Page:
What We Do Rather Than Who We Are Is Important
I believe a leader is a person who has people following for the purpose of their equipping, growing, and nurturing with the ultimate goal of their release into independence, standing on their own, and begin equipping others to reproduce themselves. Leaderhip IS NOT creating a following of dependency on you.
I know a church that has seen the size of their eldership dwindle substantially over the years and not replace them. They are a church where on Sundays the staff and elders do everything the congregation hardly anything: Leads worship, gives the announcements, greetings, and offertory, and sermon. If there is ministry to be done during the service in the front of the church, the elders are called to do it because the senior pastor wants to expose his elders to his people. Being an usher is the only non-staff exposure of the morning, but the staff church administrator does the rest.
In a church that was strongly prophetic in the 1990’s who trained their people to hear God for themselves and developed prophetic presbyteries, today hardly a prophetic utterance is given during any service. The sanctuary is full, yet I cannot reiterate anyone’s testimony of their salvation experience since I have never heard it. I have no idea what God is doing among his people, for there is no time for them to share testimonies of what God is currently doing in their lives. A large amount of time is given for announcements of upcoming church programs and activities, but not for the saints to share what Jesus is doing in their lives.
The pastor of this church told the congregation that his goals for this coming year was to enlarge the elder base of his church and begin training leaders. He threw out the comments to the men of the congregation, “Where are you?” implying that they should be coming forth as leaders. One fallacy of this mindset is that if you enabled a congregation to be passive, don’t expect them to become aggressive leaders. If they can’t serve unless they are staff, don’t expect them to serve as leaders.
Those attending Sunday church service have been “enabled” to not do or initiate anything on their own, only follow what has been preprogrammed by the staff: sing along following projected lyrics to loud music where only the lead singer and his backup band can be heard, stand when told, be seated when told, give financially when told, and greet one another when told, then sit quietly but look inventive during the sermon given by staff. It is like those in the congregation are puppets on a string.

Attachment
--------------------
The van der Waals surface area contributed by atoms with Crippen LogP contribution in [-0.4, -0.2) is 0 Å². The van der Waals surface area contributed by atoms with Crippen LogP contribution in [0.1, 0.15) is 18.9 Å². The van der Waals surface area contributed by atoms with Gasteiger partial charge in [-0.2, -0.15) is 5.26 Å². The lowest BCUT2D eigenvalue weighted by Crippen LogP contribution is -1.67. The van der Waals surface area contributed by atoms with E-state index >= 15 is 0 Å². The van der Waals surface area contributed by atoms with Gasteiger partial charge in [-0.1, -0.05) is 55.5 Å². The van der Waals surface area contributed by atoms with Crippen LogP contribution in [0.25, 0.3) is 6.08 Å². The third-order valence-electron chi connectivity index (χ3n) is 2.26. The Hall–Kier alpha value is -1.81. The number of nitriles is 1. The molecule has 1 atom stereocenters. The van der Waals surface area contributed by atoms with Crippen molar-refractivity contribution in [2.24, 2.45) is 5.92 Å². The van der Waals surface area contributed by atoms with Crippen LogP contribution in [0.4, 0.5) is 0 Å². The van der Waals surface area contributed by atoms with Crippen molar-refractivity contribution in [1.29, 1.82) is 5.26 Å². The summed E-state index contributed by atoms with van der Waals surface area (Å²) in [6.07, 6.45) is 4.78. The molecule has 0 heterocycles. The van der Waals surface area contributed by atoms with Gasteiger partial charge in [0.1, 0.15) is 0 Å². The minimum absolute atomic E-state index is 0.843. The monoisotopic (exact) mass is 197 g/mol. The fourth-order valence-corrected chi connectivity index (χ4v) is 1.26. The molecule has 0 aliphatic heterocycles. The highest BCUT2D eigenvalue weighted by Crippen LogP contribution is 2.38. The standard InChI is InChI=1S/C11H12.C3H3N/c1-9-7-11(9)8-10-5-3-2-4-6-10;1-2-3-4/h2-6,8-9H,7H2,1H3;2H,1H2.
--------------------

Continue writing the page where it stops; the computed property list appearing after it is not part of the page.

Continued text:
I contend that just because they are following everything the people on the platform are telling them to do; the people on the platform are not necessarily true leaders just because they are being followed. What is the purpose of leadership? According to Ephesians 4 it is to “equip the saints for the work of service.” The goal for leadership should be to equip those following them to replace them! Reproduction should be the goal! If you are producing dependent robots on your command, you will just get robots who know nothing else but follow your command. They will not be able to stand, mature, on their own. One of the main goals of the five fold is to bring maturity, Christ-likeness, to believers: develop a believer into the fullness of Jesus Christ, not create religious robots.
If leadership is leading through service, not dictation, followers will imitate their modeling of service toward maturity, and eventually have to be “released” to stand on their own. Leadership through service, not dictation, reproduces leadership. I contend that the Christian church fails miserably in equipping the saints for the work of service opting to trust and rely on their paid professional staff producing complacency. Those in the congregation will never develop toward maturity if they are not allowed to participate, initiate, and serve one another.